The five volumes of this ultimate resource recognize the inherent unity between business ethics and business and society, that stems from their shared primary concern with value in commerce. This Encyclopedia spans the relationships among business, ethics, and society by including more than 800 entries that feature broad coverage of corporate social responsibility, the obligation of companies to various stakeholder groups, the contribution of business to society and culture, and the relationship between organizations and the quality of the environment.
To understand the coverage of this work, it is helpful to review the distinction between the two academic fields of study covered: business ethics and business and society. Relying on the methodology of Western philosophical tradition, business ethics specifies the principles under which businesses must operate to behave ethically.
Business and society uses the empirical tools of the social sciences to explore the entire range of interactions between business entities and the societies in which they operate. Value questions in commerce are the shared primary concern of each discipline.
Thus, the Encyclopedia of Business Ethics and Society covers philosophers, ethical concepts, and economic theories as well as applied ethical issues of social and political relevance such as Corporate accountability, Deceptive advertising, Environmental ethics, Executive compensation, Workplace privacy, and businesses’ myriad interactions with customers and employees. In total, the set addresses nearly 900 topics in signed, alphabetically arranged essays ranging in length from about 500 words (for people and organizations) to almost 11,000 words (for topics such as Corporate citizenship, Property and property rights, and Stakeholder theory). Each entry has see also references and a list of further readings. A “Reader’s Guide” organizes the entries into 22 themes and dimensions, among the largest of which are “Applied Ethics,” “Economics and Business,” and “Legislation and Regulation.” [wp_ad_camp_1]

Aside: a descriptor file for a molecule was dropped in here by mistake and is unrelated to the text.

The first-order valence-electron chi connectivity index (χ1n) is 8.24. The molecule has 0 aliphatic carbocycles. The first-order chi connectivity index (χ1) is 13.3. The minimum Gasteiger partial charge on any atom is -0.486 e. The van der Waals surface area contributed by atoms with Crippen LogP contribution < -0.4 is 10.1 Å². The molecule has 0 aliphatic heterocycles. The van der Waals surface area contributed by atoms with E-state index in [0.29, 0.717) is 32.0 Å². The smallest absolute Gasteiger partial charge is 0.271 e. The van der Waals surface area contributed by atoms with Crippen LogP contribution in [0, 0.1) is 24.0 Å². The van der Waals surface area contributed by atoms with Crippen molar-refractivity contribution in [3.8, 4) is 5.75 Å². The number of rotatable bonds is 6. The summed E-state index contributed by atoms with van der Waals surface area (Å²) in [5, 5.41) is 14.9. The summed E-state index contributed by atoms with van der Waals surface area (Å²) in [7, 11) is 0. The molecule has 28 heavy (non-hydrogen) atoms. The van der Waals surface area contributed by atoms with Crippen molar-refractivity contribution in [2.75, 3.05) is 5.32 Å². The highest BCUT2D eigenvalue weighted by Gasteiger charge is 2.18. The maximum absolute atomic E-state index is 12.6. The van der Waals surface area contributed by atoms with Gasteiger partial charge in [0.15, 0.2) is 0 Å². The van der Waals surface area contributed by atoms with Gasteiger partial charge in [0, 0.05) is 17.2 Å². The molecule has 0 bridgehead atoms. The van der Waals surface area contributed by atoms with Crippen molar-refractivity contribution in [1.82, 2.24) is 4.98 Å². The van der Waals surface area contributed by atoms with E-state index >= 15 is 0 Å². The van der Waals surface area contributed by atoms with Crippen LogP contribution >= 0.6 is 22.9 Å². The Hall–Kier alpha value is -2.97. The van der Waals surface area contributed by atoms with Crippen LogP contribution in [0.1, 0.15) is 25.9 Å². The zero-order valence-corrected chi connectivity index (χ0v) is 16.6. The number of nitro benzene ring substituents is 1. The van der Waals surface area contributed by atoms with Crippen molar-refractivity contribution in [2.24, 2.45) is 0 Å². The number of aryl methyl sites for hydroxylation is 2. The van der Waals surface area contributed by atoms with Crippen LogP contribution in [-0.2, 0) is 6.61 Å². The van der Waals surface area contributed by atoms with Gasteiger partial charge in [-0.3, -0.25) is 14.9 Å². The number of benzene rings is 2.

Although there are entries for a number of corporations (e.g., Dow Corning, Enron, Nike, Tyco, and WorldCom), the reader will want to refer to the 142-page index to locate references to other companies. Wal-Mart, for instance, is referenced in more than 10 essays dealing with topics such as predatory pricing, philanthropy, and resistance to unions. The Ford Pinto is discussed in its own entry, while Ford Motor Company is also discussed in entries dealing with paternalism and shareholder activism, among others. An appendix offers a selected guide to the literature, with brief descriptions of relevant academic journals, trade publications, book series, databases, and blogs. This well-written, comprehensive work will be a standard reference source for students, scholars, and practitioners interested in the relationships among business, ethics, and society. Recommended for academic and large public libraries. –Janice Lewis
About the Author
Robert W. Kolb is Professor of Finance and the Frank W. Considine Chair of Applied Ethics in the business school at Loyola University Chicago. Kolb’s career as a finance professor spans almost three decades and includes appointments at the University of Florida, Emory University, and the University of Miami, where he served as department chair and as the John S. and James L. Knight Professor of Finance. Recently he was Professor of Finance and Assistant Dean for Business and Society at the University of Colorado at Boulder. There he led the school’s program in business ethics and business and society.
He has published more than 50 academic research articles and more than 20 books. In 1990, he founded Kolb Publishing Company to publish finance and economics university texts, built the company’s list over the ensuing years, and sold the firm to Blackwell Publishers of Oxford, England, in 1995.
He also recently published the sixth edition of Understanding Futures Markets and the fifth edition of Futures, Options, and Swaps (both with James A. Overdahl). He recently edited three monographs: The Ethics of Executive Compensation, The Ethics of Genetic Commerce, and Corporate Retirement Security: Social and Ethical Issues.
He is the general editor for the five-volume Encyclopedia of Business Ethics and Society. He earned two Ph.D.s from the University of North Carolina at Chapel Hill (one in philosophy, in 1974, and the other in finance, in 1978).